Article Archive by Neil Ingalls

February 13 2012

When to use the Canonical Link Element

by Neil Ingalls

Many times organizations inadvertently produce duplicate versions of the same web page across various sections of their website, or across various websites. The search engines have become increasingly adept at filtering out duplications in the SERPs to give users varied, relevant results. It is recommended that any duplication be removed from your site. If the duplications are on another domain, remove the content and have the page use a 301 redirect to its corresponding duplicate on the domain you intend to rank. These best practices are really nice to know, but for a myriad of reasons many organizations can not implement them. Usually this failure derives from a cumbersome CMS and it is a common issue with ecommerce sites. The next best solution is the canonical link element.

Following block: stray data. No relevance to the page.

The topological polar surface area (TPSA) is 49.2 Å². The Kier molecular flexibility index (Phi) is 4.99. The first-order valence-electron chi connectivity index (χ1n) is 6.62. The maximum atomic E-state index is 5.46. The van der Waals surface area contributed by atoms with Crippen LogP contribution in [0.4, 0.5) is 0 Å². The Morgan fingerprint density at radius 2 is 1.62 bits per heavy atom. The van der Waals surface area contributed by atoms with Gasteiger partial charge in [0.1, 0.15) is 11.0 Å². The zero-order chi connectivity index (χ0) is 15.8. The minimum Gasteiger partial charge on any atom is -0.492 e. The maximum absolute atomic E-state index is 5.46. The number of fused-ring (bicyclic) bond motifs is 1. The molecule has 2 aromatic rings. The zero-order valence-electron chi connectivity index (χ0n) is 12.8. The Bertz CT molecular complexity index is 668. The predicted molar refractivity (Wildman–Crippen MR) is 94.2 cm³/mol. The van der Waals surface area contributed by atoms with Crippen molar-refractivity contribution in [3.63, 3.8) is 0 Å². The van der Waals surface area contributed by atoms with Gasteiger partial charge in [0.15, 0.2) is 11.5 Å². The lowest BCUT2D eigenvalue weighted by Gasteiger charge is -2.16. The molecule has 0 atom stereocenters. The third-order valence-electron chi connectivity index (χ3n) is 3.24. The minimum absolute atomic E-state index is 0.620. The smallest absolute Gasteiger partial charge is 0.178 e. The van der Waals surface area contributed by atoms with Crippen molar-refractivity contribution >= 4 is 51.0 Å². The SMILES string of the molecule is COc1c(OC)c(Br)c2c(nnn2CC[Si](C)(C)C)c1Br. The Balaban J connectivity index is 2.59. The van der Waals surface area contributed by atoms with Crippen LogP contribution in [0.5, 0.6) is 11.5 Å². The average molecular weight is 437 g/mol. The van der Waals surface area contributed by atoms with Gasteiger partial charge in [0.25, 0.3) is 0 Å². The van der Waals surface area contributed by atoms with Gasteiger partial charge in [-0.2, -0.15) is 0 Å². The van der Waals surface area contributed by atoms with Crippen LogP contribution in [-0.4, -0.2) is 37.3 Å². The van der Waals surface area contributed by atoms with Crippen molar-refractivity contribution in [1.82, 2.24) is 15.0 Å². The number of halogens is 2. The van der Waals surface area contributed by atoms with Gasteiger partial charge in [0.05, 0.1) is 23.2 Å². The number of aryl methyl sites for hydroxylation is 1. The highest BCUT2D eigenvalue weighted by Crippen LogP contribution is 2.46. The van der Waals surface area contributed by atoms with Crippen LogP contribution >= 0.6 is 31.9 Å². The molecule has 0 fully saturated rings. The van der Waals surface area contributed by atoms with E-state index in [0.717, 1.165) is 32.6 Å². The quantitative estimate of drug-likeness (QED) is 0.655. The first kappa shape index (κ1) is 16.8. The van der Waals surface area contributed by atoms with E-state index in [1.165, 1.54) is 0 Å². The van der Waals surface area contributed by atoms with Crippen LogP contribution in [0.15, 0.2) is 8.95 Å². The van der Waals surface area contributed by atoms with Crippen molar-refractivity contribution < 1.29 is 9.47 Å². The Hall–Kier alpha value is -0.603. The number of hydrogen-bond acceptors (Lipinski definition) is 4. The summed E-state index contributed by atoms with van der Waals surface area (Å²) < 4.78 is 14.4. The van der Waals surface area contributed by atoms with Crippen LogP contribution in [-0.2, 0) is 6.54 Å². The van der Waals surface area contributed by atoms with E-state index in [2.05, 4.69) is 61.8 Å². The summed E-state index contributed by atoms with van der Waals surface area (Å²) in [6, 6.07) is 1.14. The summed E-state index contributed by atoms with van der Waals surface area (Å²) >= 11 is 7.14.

The Canonical link element can be found in the HEAD section of the HTML document, and correctly references the actual URL that your organization wants to be indexed. Let’s take the following example URLs that are all duplicate pages. *I want this page to rank* /product.html

After some discussion with your team, you decide that the first URL is the page that needs to be indexed. You would put the following tag on the pages you do NOT want indexed.

<link rel=”canonical” href=””/>

This will give the “credit” to the correct page, and eliminate any ambiguity as to which page the search engine should index.

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